“The Room in the House Fellowship has allowed Karamu to reconnect with visual artists in our community who align with our mission of celebrating the Black experience through a socially and culturally relevant context,” says Tony F. Sias, Karamu CEO and president.
Eight visual artists and eight performing artists will receive access to space, participate in a digital exhibition of their work, marketing support, and a $5,000 flexible funding award.
“Black and Brown artists are often excluded from funding opportunities and our program provides funds as well as space and place for creation and presentation,” Sias says. “A $5,000 award can be transformative. This gift enables our artists to open up their creative bandwidth for the sake of their artistry and their practice.”
Sias reports they received a record number of applicants to the 2022 residencies—90 applicants—and Karamu was able to award 18 fellowships. “The breadth of applicants included professors, professional working artists, those initiating their practice, and everyone in between,” he says. “We are honored to provide this portal of connection to the institution and to Karamu's national community.”
Aseelah Shareef, Karamu vice president andCOO, and Room in the House program manager, says she is looking forward to returning live Room in the House programming to Karamu House in 2023.
“Pre-COVID, the live performance and exhibition drew record numbers and diversity to Karamu's newly renovated Jelliffe Theatre and lobbies,” she says. “We look forward to hosting another event next year and opening our space for the artist/community connection.”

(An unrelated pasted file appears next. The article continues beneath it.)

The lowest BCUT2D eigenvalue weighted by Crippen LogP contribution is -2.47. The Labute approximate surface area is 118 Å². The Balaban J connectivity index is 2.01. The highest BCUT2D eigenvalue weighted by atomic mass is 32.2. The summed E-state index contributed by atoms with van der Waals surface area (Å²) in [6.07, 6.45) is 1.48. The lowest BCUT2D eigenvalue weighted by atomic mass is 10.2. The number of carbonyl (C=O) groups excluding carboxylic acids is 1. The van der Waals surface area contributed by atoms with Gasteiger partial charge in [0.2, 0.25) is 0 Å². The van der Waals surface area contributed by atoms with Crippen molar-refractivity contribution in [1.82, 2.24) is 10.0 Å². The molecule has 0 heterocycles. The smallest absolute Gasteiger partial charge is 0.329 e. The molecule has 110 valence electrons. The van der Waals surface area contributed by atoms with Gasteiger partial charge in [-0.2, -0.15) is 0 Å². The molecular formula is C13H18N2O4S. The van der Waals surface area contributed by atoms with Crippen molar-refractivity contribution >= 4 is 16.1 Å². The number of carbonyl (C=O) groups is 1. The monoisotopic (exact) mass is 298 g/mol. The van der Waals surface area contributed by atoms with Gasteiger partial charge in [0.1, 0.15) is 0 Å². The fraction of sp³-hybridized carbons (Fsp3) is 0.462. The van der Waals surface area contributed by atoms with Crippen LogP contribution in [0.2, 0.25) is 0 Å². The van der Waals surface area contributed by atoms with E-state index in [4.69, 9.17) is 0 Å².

SPACES received $70,000 for the Urgent Art Fund. Twelve Cuyahoga County artists will each receive $4,000 in flexible funding awards and resources—including space, tools, and professional development opportunities—to create new art that is socially, politically, or culturally responsive and help awardees establish institutional connections.
While the Fund initially was a full-year cycle, SAPCES executive director Tizziana Baldenebro says they have shifted to a model that allows three cycles, with each cycle providing grant money for four artists.
“We’ve been shifting more toward cycle this past year—with three cycles within the year with hard deadlines,” she explains. “Folks had the opportunity to re-apply for every cycle if they were rejected in the last cycle.”
Additionally, Baldenebro says the application process goes through a juror critique—allowing the artists to receive feedback on their concepts.
“So, when an artist receives a rejection, they are not just receiving a ‘no’—they’re receiving feedback. So, they can use that feedback to reapply."
Baldenebro says the new model proved to be successful this year. “We had a lot of re-applications, stronger applications, and people put forth more complete applications,” she says. “Artists are often dependent on open calls, grant applications. By creating this process that helps exhibitors showcase their best features, it prepares them for the larger art world.”
SPACES staff will assist artists in securing a public exhibition space, when necessary. The grantees will also receive SPACES membership, which gives them free access to networking and artist professional development opportunities.
In November, the CAC board approved $11,755,225 in all grant funding for 273 organizations, 68 of which were General Operating Support grants.